Saturday, July 31, 2010

Born This Day: Discoverer of Earth’s Molten Core

Richard Dixon Oldham (July 31, 1858 – July 15, 1936) was an Irish geologist and seismologist who discovered evidence for the existence of the Earth's liquid core in 1906.

In studying seismograms of the great 1897 Indian Earthquake he identified P (primary) and S (secondary) waves. It is interesting that he did not get a clue to the presence of the core from the S waves, which are actually incapable of being transmitted through the liquid of the outer core. (The liquid core does not transmit the shear wave energy released during an earthquake.)

Rather he noted the existence of a shadow zone in which P waves from an earthquake in the opposite hemisphere of the earth failed to appear. From Today in Science History

Japanese poster for At The Earth's Core.

How to get there.

Visit Pellucidar

Friday, July 30, 2010

Evolution of The Inner Ear

Fossil evidence on evolution of inner ear cochlea in Jurassic mammals. 2010. Zhe-Xi Luo, et al. Proc. Of the Royal Soc. B. Published online before print July 28.

Click to enlarge

The coiled cochlea is a key evolutionary innovation of modern therian mammals. We report that the Late Jurassic mammal Dryolestes, a relative to modern therians, has derived bony characteristics of therian-like innervation, but its uncoiled cochlear canal is less derived than the coiled cochlea of modern therians. This suggests a therian-like innervation evolved before the fully coiled cochlea in phylogeny.

The embryogenesis of the cochlear nerve and ganglion in the inner ear of mice is now known to be patterned by neurogenic genes, which we hypothesize to have influenced the formation of the auditory nerve and its ganglion in Jurassic therian evolution, as shown by their osteological correlates in Dryolestes, and by the similar base-to-apex progression in morphogenesis of the ganglion in mice, and in transformation of its canal in phylogeny. The cochlear innervation in Dryolestes is the precursory condition in the curve-to-coil transformation of the cochlea in mammalian phylogeny.

This provides the timing of the evolution, and where along the phylogeny the morphogenetic genes were co-opted into patterning the cochlear innervation, and the full coiling of the cochlea in modern therians. link

Superman: Fossil Hunter!

Superman © DC Comics
Click to Enlarge

Sunday, July 25, 2010

Southern Alberta Dinosaur Project 2010 Photos #2

On yet another rainy day we drove to Eastend, SK, to check out the T. rex Discovery Centre.

Kentaro Chiba from Hokkido U. continued collecting data for his M.Sc. project.

Touring the T. rex Centre. That's CMNH Kirtlandia, Geoff Goodman, above.

Eastend also has a small cultural museum downtown with a nice Triceratops skull and Torosaurus frill, as well as other displays, such as the above.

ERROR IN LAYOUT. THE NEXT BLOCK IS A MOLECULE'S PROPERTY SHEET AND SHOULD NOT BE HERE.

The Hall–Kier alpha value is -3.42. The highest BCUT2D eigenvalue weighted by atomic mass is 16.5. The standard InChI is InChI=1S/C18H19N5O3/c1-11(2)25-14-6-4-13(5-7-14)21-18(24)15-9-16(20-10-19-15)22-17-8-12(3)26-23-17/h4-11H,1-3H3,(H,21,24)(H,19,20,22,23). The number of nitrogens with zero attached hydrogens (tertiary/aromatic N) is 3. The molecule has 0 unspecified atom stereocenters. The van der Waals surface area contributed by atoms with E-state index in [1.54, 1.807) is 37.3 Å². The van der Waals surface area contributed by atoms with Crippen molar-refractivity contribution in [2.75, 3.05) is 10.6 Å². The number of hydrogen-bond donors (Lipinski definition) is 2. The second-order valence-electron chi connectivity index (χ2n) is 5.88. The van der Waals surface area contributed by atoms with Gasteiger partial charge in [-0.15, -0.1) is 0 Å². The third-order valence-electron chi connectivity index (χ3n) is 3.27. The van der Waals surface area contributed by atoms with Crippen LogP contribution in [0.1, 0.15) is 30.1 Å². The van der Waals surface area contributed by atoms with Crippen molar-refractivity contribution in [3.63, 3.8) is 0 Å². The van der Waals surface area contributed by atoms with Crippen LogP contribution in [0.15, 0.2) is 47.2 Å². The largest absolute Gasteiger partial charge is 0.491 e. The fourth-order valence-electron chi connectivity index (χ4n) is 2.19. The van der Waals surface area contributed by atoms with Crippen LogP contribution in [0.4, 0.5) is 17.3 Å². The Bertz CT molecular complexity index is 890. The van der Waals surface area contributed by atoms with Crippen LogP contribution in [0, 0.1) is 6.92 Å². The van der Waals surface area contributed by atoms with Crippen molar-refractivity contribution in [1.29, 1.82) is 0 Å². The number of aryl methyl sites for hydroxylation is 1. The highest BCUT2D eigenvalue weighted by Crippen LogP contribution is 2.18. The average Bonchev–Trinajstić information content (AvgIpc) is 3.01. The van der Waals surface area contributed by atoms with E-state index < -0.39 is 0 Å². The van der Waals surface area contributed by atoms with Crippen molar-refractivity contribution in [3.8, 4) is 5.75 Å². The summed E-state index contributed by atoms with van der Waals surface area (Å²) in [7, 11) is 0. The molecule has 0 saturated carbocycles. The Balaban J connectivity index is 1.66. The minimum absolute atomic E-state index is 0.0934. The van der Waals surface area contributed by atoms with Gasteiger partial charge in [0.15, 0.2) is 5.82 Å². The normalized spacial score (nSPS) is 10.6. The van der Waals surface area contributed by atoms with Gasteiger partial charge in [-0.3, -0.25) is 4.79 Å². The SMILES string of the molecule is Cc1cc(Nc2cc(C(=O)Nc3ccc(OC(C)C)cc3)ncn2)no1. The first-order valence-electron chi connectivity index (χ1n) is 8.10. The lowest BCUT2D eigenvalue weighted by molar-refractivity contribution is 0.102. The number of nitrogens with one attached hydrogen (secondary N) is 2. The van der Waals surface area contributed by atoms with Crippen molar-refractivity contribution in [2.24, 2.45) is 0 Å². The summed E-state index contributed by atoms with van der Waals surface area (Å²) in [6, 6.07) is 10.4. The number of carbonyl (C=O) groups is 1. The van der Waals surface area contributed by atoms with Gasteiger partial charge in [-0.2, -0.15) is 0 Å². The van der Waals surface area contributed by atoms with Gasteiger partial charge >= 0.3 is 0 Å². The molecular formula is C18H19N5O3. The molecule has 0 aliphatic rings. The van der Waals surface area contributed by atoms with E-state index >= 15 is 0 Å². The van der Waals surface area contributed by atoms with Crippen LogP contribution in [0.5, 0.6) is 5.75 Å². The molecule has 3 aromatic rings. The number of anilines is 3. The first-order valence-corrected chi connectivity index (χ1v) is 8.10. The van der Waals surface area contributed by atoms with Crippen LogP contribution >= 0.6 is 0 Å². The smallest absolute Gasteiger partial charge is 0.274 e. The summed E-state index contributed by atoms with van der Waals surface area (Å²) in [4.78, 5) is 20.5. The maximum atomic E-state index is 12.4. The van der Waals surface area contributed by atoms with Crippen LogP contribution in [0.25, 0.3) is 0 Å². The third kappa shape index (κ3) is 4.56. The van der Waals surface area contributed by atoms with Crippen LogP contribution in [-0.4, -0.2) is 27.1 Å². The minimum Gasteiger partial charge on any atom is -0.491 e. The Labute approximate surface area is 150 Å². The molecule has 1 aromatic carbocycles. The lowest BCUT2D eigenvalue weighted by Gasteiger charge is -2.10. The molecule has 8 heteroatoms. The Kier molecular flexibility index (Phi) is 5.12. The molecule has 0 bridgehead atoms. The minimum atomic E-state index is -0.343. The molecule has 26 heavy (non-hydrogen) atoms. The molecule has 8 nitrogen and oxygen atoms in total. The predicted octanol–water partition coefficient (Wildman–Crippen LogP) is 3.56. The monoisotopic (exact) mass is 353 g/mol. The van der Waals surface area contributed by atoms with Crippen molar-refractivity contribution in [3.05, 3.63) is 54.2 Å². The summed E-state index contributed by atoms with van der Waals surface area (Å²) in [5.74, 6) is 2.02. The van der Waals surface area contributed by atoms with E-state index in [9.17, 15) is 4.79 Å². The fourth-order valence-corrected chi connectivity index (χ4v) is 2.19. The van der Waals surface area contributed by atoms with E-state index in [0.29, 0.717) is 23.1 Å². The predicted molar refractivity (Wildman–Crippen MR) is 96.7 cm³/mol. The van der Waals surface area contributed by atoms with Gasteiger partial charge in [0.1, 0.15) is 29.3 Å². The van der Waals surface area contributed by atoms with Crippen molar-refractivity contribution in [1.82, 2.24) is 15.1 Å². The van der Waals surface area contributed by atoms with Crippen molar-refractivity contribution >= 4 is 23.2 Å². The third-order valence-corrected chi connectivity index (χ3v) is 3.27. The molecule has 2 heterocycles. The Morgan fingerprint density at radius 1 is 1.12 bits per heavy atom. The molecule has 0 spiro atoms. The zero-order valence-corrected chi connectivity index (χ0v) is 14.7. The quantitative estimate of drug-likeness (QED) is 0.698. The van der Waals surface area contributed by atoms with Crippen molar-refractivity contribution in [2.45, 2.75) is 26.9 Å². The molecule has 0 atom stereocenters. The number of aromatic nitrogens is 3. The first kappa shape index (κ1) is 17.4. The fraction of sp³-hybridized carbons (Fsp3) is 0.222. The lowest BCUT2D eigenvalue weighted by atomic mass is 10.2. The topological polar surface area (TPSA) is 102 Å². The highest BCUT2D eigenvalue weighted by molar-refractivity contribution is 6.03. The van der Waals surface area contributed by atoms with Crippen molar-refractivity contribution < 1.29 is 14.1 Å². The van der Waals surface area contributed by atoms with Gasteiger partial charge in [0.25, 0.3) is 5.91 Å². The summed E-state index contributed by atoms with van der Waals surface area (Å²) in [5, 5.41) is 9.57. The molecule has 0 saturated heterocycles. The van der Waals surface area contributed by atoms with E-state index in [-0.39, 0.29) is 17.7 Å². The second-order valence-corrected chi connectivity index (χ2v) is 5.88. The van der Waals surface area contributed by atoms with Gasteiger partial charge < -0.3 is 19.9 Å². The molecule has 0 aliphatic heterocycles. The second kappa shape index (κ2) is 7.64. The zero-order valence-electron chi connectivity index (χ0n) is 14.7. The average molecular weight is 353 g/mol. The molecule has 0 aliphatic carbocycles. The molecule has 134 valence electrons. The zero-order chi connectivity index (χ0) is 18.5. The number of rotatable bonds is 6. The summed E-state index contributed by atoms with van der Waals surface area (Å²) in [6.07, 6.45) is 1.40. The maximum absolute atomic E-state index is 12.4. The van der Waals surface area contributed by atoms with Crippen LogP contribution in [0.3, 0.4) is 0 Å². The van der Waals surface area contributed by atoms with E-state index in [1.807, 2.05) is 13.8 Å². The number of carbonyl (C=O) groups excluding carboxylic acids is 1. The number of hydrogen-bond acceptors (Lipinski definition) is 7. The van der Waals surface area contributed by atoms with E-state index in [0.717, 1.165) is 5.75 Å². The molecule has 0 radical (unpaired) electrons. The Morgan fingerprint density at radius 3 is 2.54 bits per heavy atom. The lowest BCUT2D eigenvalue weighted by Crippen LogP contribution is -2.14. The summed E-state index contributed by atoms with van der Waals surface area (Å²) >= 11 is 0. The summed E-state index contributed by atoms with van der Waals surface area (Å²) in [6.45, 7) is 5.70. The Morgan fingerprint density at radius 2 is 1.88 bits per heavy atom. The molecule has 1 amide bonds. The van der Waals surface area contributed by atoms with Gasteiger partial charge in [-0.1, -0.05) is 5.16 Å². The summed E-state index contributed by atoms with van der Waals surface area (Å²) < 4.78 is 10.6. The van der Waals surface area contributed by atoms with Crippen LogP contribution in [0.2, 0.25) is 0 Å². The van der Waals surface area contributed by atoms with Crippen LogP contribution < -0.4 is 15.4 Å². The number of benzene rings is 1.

A nice nasal from the ceratopsid bone bed that we excavated this summer.

Nic C. collects part of a tyrannosaurid skull.

Finishing up field jackets in camp. Magdeline, U of Calgary Phrynosoma researcher, looks on from above.

CWRU Work Study student, Matt Clemens, is unsure of the wisdom of defying the storm gods today.

The students tour Dinosaur Provincial Park. At the Centrosaurus BB, top row: Geoff, Kentaro, Eric the CO; Bottom row: Matt, Evan, David Lloyd (RTMP Tech), Danielle D. (Carleton U.).

Chris Magarity, U of T grad student and summer RTMP tech, works on his thesis at the museum in the off hours. Chris and his wonderful wife, Kelly, spent much of their days off helping us out in the field.

Born This Day: Rosalind Franklin

Rosalind Franklin (July 25, 1920 - Apr. 16, 1958) was an English scientist who contributed to the discovery of the molecular structure of deoxyribonucleic acid (DNA), a constituent of chromosomes that serves to encode genetic information.

Beginning in 1951, she made careful X-ray diffraction photographs of DNA, leading her to suspect the helical form of the molecule, at least under the conditions she had used.

Thursday, July 22, 2010

Born This Day: Gregor Mendel

From Today In Science History:

Mendel (July 22, 1822 – Jan. 6, 1884) was an Austrian pioneer in the study of heredity. He spent his adult life with the Augustinian monastery in Brunn, where as a geneticist,
botanist and plant experimenter, he was the first to lay the mathematical foundation of the science of genetics, in what came to be called Mendelism.

Over the period 1856-63, Mendel grew and analyzed over 28,000 pea plants. He carefully studied for each their plant height, pod shape, pod color, flower position, seed color, seed shape and flower color. He made two very important generalizations from his pea experiments, known today as the Laws of Heredity. Mendel coined the present day terms in genetics: recessiveness and dominance.

Friday, July 02, 2010

Southern Alberta Dinosaur Project 2010 Photos

I'm back in the field with David Evans from the ROM, hence the lack of posts for the past few weeks. Here are few recent photos:

Reopening a theropod quarry

Collecting a hadrosaur femur from the Milk River Ridge

Students mapping in the ceratopsid bone bed.

Nic Campione hard at work.

Prepping on a rainy day.